FIG. 11 is a generalized circuit schematic block diagram of a mobile computing device 110, which may comprise any of the computers, handheld computing devices, or other types of electronic processing devices, as described herein. Mobile computing device 110 typically comprises a number of basic subsystems, each of which is powered by a power source 119 (e.g., a battery), including a processor subsystem 115, a memory or storage 111 and an input/output (I/O) subsystem 113. Data may be transferred between storage 118 and processor subsystem 115, and between processor subsystem 115 and I/O subsystem 113, over dedicated buses, other bus structures, or via direct connection. An input subsystem 114 comprises various input devices/structures configured to control one or more device functions when pressed or otherwise actuated. The input structures may include a keypad, buttons, switches, etc., for entering input or controlling various modes of operation (e.g., sound, power, communication, or other settings). In certain implementations, input subsystem 114 may be used to navigate through the GUI (provided via display screen 101) that allows a user to interact with computing device 111. A touch-screen interface 112 associated with display screen 111 may also be used to receive user input, such as any of the variety of gesture-based user inputs described previously. A video controller 116 is configured to receive data and commands from processor subsystem 115 for controlling display screen 111. A communication subsystem 117 includes interfaces for one or more devices, such as one or more transceivers, for communicating with short-range (e.g., Bluetooth) and/or long-range communication networks. For example, communication subsystem 117 may include a wireless local area network (WLAN) interface (e.g., an IEEE 802.11x wireless network). As appreciated by persons of skill in the art, device 111 may utilize one or more communication protocols (e.g., HTTP or HTTPS) for data transmissions over a variety of networks.

It should be understood that elements of the disclosed subject matter may also be provided as a computer program product which may include a machine-readable medium having stored thereon instructions which may be used to program a computer (e.g., a processor or other electronic device) to perform a sequence of operations. Alternatively, the operations may be performed by a combination of hardware, firmware, and software. The machine-readable medium may include, but is not limited to, floppy diskettes, optical disks, CD-ROMs, and magneto-optical disks, ROMs, RAMs, EPROMs, EEPROMs, magnet or optical cards, or other type of machine-readable medium suitable for storing electronic instructions.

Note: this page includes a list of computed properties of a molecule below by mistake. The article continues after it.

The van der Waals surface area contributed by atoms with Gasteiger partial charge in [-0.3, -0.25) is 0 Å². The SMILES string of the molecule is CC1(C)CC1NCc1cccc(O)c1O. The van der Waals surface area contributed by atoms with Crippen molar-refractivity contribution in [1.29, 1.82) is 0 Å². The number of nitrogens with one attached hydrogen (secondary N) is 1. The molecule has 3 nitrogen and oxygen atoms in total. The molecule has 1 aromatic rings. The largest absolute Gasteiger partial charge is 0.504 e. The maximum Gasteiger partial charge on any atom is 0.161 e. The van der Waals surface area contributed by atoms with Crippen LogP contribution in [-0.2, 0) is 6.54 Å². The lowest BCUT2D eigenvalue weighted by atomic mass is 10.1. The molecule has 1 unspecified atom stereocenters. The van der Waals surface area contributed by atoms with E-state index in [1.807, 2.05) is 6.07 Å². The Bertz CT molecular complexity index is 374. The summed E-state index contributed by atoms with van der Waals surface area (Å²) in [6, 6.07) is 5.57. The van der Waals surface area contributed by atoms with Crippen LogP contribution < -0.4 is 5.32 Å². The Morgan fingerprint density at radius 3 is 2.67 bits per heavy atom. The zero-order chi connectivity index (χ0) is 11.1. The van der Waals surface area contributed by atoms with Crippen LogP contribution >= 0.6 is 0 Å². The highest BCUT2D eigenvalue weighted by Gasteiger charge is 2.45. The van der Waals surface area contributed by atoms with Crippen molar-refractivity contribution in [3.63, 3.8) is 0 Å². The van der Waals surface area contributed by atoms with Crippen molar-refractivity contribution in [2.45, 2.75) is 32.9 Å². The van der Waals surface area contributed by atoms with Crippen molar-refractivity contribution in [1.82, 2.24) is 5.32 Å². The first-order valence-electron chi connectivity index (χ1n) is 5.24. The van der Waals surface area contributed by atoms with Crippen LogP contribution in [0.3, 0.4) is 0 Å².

Additionally, although the present invention has been described in conjunction with specific, embodiments, numerous modifications and alterations are well within the scope of the present invention. Accordingly, the specification and drawings are to be regarded in an illustrative rather than a restrictive sense.

Claims

1. A system for worldwide cloud-based functional testing of mobile applications comprising;

a plurality of mobile computing devices associated with an enterprise, the mobile computing devices each having a touch-sensitive display screen operable to receive gesture-based user input during running of a mobile application, the mobile computing devices being geographically distributed across a plurality of different countries;
one or more servers connected with the mobile computing devices over one or more networks, the one or more servers being geographically remote from each of the mobile computing devices;
a memory associated with the one or more servers that stores precision elements of each of a plurality of previously captured gesture-based user inputs;
the one or more servers being operable to run a program for playback of a functional test composition comprising a timed sequence of clips on the mobile computing devices running the mobile application, the timed sequence of clips including one or more messages each of which instructs a gesture-based action applied to at least one object displayed on the touch-sensitive display screen, each gesture-based action including the precision elements of a previously captured gesture-based user input stored in the memory, each gesture-based action corresponding to a functional aspect of the mobile application,
wherein the precision elements include parameters defining changes made to each object affected by the previously captured gesture-based user input, the precision elements having been captured from inside the mobile application while the mobile application was subject to the gesture-based user input entered via the touch-sensitive display screen.

2. The system of claim 1 wherein the different countries extend across different continents.

3. The system of claim 1 wherein the different countries include different Internet backbones.

4. The system method of claim 1 wherein each of the mobile computing devices communicates with the one or more servers via Hypertext Transfer Protocol (HTTP) or Hypertext Transfer Protocol Secure (HTTPS).